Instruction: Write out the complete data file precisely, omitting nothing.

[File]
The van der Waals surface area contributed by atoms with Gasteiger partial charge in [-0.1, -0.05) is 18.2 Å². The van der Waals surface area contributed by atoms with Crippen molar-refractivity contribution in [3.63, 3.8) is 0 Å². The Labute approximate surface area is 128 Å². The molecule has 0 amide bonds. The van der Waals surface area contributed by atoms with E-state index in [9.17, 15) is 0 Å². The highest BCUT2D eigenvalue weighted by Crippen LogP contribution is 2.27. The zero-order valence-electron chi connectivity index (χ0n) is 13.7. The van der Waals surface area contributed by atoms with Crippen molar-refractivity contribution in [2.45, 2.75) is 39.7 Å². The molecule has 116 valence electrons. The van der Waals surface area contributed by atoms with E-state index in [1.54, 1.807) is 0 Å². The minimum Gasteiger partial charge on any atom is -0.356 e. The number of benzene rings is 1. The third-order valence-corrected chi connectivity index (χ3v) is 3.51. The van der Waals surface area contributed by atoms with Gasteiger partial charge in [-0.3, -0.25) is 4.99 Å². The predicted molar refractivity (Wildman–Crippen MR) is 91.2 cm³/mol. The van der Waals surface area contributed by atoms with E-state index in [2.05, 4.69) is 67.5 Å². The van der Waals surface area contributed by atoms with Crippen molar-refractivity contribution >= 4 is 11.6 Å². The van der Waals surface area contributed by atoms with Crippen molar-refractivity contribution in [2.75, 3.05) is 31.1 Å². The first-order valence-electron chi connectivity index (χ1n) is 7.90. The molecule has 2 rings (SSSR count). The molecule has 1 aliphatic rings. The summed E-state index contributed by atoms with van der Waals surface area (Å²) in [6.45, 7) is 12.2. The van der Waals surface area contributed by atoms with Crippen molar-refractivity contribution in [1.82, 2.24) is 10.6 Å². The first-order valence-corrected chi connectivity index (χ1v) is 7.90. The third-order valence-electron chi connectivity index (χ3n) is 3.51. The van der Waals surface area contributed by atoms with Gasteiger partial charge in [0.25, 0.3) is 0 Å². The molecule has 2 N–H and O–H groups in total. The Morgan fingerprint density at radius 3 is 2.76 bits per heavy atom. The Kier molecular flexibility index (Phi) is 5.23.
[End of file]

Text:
The van der Waals surface area contributed by atoms with Gasteiger partial charge in [-0.1, -0.05) is 18.2 Å². The van der Waals surface area contributed by atoms with Crippen molar-refractivity contribution in [3.63, 3.8) is 0 Å². The Labute approximate surface area is 128 Å². The molecule has 0 amide bonds. The van der Waals surface area contributed by atoms with E-state index in [9.17, 15) is 0 Å². The highest BCUT2D eigenvalue weighted by Crippen LogP contribution is 2.27. The zero-order valence-electron chi connectivity index (χ0n) is 13.7. The van der Waals surface area contributed by atoms with Crippen molar-refractivity contribution in [2.45, 2.75) is 39.7 Å². The molecule has 116 valence electrons. The van der Waals surface area contributed by atoms with E-state index in [1.54, 1.807) is 0 Å². The minimum Gasteiger partial charge on any atom is -0.356 e. The number of benzene rings is 1. The third-order valence-corrected chi connectivity index (χ3v) is 3.51. The van der Waals surface area contributed by atoms with Gasteiger partial charge in [-0.3, -0.25) is 4.99 Å². The predicted molar refractivity (Wildman–Crippen MR) is 91.2 cm³/mol. The van der Waals surface area contributed by atoms with E-state index in [2.05, 4.69) is 67.5 Å². The van der Waals surface area contributed by atoms with Crippen molar-refractivity contribution >= 4 is 11.6 Å². The van der Waals surface area contributed by atoms with Crippen molar-refractivity contribution in [2.75, 3.05) is 31.1 Å². The first-order valence-electron chi connectivity index (χ1n) is 7.90. The molecule has 2 rings (SSSR count). The molecule has 1 aliphatic rings. The summed E-state index contributed by atoms with van der Waals surface area (Å²) in [6.45, 7) is 12.2. The van der Waals surface area contributed by atoms with Crippen molar-refractivity contribution in [1.82, 2.24) is 10.6 Å². The first-order valence-corrected chi connectivity index (χ1v) is 7.90. The third-order valence-electron chi connectivity index (χ3n) is 3.51. The van der Waals surface area contributed by atoms with Gasteiger partial charge in [0.25, 0.3) is 0 Å². The molecule has 2 N–H and O–H groups in total. The Morgan fingerprint density at radius 3 is 2.76 bits per heavy atom. The Kier molecular flexibility index (Phi) is 5.23.